The power of color
The type of flower isn’t the only thing you need to consider when browsing the local florist for the perfect gift; color plays an important role, too. It’s also important to know that in certain cultures, the same color can carry a very different meaning for flowers.
In the Arab world, for example, white and light-colored flowers are often given during happy occasions, such as a birth, engagement, and marriage. They are also given to young women. In Germany, on the other hand, white flowers are usually presented at funerals and represent sorrow. Meanwhile, in Brazil, black and purple are associated with mourning, so these are the obvious shades to avoid.
But it’s not all doom and gloom – there are lucky colors too. In Asian cultures, for instance, red is believed to bring good fortune, therefore presenting flowers of this shade is strongly appreciated. In Italy, yellow and orange flowers signify joy, while blue represents freedom, and pink conveys sweet emotions and intimacy.
Japan also has its preferences when it comes to color. This culture has a whole language based around flowers, called Hanakotoba, in which red camellias and blue forget-me-nots represent true love; so be careful who you give them to.
An odd tradition
Thirteen might be considered an unlucky number in many countries, but when it comes to flowers, odd numbers are often seen to bring happiness and luck. This is the standard rule in Russia, Ukraine, and former members of the Soviet Union, where an odd number of blooms signifies joy, and even numbers are reserved for grieving and funerals.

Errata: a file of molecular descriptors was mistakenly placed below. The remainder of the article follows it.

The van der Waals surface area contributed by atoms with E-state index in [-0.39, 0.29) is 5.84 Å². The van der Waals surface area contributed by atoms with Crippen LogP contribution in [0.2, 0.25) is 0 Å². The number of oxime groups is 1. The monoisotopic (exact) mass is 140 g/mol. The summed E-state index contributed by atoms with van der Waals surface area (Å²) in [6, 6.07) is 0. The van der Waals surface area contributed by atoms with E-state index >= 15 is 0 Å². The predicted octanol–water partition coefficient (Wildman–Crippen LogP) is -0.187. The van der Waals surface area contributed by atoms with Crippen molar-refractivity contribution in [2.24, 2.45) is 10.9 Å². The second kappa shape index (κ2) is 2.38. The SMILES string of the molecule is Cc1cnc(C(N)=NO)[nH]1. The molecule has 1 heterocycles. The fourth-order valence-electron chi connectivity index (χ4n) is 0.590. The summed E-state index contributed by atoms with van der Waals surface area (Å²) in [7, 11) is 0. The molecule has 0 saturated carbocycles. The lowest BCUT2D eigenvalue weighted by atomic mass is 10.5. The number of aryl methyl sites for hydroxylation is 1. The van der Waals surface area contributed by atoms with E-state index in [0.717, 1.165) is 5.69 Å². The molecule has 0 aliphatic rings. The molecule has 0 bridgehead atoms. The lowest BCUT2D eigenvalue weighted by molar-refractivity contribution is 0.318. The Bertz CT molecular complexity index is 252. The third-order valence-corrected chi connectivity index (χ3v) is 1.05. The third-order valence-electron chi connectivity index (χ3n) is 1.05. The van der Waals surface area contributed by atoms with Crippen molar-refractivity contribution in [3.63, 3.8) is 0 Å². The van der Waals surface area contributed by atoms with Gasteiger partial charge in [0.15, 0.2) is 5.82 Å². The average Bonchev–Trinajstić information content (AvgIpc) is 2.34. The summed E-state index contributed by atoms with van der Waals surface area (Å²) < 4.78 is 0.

While the odd number tradition applies in many European countries, people tend to make an exception on Valentine’s Day when they send a dozen (or half a dozen) red roses to declare their love. If you opt for a dozen, however, just make sure an extra one doesn’t accidentally slip into the bunch; 13 is generally regarded as a number to steer clear of.
Fun floral facts
Every day, thousands of flowers are sent all over the world to mark a variety of occasions. But which country is the most generous at giving them, and what are the most popular blooms? Read these interesting facts to find out.
Top countries sending flower deliveries
The best-selling flowers worldwide
- Mixed bouquets
Top five most expensive flowers
- Kadupul Flower: unbuyable and priceless as it can’t be picked without being damaged. It only blossoms around midnight and dies before dawn.
- Juliet Rose: this beautiful flower is worth £3 million and took 15 long years to create.
- Shenzhen Nongke Orchid: it costs £160,000, needs four to five years to blossom, and took researchers eight years to grow.
- Gold of Kinabalu Orchid (pictured above): this is sold at £3,000, takes eight to 10 years to reach maturity and bloom, and is grown in a sterilized laboratory.
- Saffron Crocus: it costs between £800 to £1,000 and is the flower from where the venerated spice is extracted from.
Did you know?
The most expensive wedding bouquet ever sold was around £82,000; it was studded with 90 gemstones, nine diamonds, and one star-shaped ruby.
Source: data courtesy of FloraQueen.com